We were trying to figure out how all these small things from our heads could fit on the screen. Then, over and over, it became clear and natural.


How do you handle frustration? What has been your biggest professional frustration?

The biggest frustration is related to the marketing part of each startup (or, at least, founders always think it was the marketing that didn’t work – because the idea was great). I handle frustration by getting up and giving it even more try.


What’s your office environment like? Do you listen to music? Watch movies? Play video games?

Our office environment is my apartment. We usually just work, sometimes listen to music.


How do you picture your company in 5 years?

Simple website that helps many people in accomplishing their everyday needs. It’s not necessary to grow to 100s of employees, but it’s necessary to give people what they would like to have.


Who or what inspires YOU? Role models? Quotes? Running? Video games? Snack food?

Steve Jobs and Bill Gates inspire me. Steve jobs once suggested to stay hungry and foolish, no matter what.


How’d you fund this venture?

Money came from my own pocket, very little money. Time came from my personal free time. The same is true about the other co-founder of mapaton.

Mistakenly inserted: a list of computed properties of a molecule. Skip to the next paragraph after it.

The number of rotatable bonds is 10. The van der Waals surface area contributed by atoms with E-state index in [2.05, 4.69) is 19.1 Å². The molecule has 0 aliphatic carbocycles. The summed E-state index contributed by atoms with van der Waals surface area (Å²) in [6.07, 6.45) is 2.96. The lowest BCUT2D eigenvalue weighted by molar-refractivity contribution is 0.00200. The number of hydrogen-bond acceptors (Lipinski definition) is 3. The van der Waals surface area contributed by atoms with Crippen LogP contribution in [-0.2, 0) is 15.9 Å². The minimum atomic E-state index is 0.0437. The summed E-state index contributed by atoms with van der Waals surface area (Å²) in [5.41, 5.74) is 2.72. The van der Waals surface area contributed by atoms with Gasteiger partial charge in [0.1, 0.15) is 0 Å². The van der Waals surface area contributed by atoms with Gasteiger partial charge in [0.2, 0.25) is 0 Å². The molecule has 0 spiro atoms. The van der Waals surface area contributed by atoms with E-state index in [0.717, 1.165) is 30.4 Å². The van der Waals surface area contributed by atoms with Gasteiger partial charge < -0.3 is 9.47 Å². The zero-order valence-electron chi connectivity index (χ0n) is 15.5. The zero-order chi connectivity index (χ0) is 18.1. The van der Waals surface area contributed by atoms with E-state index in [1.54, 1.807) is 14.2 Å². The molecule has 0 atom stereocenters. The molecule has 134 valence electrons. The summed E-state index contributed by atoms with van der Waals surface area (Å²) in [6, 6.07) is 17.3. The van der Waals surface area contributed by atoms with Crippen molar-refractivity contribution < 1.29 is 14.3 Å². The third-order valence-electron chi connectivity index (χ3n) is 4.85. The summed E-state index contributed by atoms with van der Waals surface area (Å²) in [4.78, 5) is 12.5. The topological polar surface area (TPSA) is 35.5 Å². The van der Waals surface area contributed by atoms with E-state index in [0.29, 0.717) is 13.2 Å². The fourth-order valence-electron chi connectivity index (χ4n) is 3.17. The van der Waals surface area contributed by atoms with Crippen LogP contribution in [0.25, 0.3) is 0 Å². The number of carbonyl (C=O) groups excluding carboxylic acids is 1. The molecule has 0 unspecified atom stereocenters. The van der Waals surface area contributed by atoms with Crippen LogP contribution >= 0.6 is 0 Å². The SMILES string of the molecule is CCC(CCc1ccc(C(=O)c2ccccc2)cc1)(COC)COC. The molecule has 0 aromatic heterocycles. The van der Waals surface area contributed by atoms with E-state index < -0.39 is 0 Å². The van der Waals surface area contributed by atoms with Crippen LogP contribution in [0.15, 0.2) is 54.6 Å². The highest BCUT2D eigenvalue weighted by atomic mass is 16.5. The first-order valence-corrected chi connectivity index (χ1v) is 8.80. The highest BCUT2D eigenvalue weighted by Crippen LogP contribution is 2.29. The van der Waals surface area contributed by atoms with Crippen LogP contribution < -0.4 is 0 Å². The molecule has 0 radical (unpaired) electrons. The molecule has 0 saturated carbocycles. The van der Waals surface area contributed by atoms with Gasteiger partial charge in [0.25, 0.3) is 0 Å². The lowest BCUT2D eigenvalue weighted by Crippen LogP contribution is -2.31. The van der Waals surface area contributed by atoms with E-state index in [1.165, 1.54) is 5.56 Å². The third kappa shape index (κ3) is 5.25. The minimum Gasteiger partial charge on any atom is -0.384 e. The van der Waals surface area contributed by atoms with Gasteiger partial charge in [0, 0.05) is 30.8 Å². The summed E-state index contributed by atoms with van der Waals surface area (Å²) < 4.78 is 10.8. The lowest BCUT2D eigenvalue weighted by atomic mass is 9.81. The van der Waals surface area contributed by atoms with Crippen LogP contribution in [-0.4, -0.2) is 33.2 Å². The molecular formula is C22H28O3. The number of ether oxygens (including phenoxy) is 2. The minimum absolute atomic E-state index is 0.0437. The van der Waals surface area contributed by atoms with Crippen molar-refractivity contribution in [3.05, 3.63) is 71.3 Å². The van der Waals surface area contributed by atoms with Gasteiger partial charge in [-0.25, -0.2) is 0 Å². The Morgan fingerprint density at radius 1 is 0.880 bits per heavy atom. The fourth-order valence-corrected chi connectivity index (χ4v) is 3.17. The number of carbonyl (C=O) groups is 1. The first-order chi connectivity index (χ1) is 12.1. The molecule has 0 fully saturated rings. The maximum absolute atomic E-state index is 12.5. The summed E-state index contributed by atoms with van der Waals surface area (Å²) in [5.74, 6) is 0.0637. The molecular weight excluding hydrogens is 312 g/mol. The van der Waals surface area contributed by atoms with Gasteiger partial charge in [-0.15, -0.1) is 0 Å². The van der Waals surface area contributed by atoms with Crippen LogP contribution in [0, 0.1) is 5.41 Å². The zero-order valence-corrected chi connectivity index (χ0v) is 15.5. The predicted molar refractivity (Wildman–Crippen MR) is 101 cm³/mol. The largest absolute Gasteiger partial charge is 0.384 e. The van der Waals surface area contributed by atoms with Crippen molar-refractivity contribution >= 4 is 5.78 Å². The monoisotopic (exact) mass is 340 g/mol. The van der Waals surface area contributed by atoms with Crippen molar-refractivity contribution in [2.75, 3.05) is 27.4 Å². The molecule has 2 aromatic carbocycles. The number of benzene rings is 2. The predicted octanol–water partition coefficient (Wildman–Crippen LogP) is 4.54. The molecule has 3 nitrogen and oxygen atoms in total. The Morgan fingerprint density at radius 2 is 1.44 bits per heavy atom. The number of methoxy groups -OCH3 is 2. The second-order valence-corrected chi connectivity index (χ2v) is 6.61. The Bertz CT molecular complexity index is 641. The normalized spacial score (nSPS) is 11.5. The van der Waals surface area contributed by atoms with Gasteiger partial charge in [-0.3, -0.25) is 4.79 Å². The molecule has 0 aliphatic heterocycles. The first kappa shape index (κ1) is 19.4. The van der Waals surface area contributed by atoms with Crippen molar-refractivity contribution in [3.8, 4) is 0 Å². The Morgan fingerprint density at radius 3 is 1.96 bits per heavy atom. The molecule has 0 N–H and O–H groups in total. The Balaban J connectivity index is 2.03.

Got any great bootstrapping tips for the lean startups out there?

Failure is just another reason to go and try once more.


What other advice do you have for other entrepreneurs struggling to get started?

START – the rest is easy.


What would you do if you had a year off and $500,000 to spend (on something other than work)?

I would travel and see places that I always wanted to see, such as Paris, Amsterdam, Rome, Berlin… many more.


Do you consider yourself a successful entrepreneur? If not, what’ll make you feel successful?

I consider myself as an entrepreneur with good potential, who can become successful once his startup starts doing what it’s supposed to do.


Top 5 websites you couldn’t live without and why?

  1. Facebook – because I love collecting great quotes that flow there often.
  2. Twitter – because it’s a common place to hear what those particular people say or think.
  3. Stack Overflow – because every profession needs a challenge to become better.
  4. LinkedIn – for many great articles from thought leaders.
  5. Hotmail – you know Hotmail.


What is your music streaming player of choice, and what are you listening to right now?

iHeartRadio. Listening to what’s popular now.


Number 1 country you’ve always wanted to visit but haven’t yet? (And why that country?)

Japan, because that’s a center of technology.


Please share some specific numbers (funding, revenue, visitors) that highlight your growth.

Our funding is from our pockets, under 30,000 at the moment. Revenue : we plan to be free for the near future, so we don’t have revenue. Visitors: we’ve just started. We have visitors from our neighborhood and from random places, maximum 50 unique at the moment.


Where else should our readers find you online?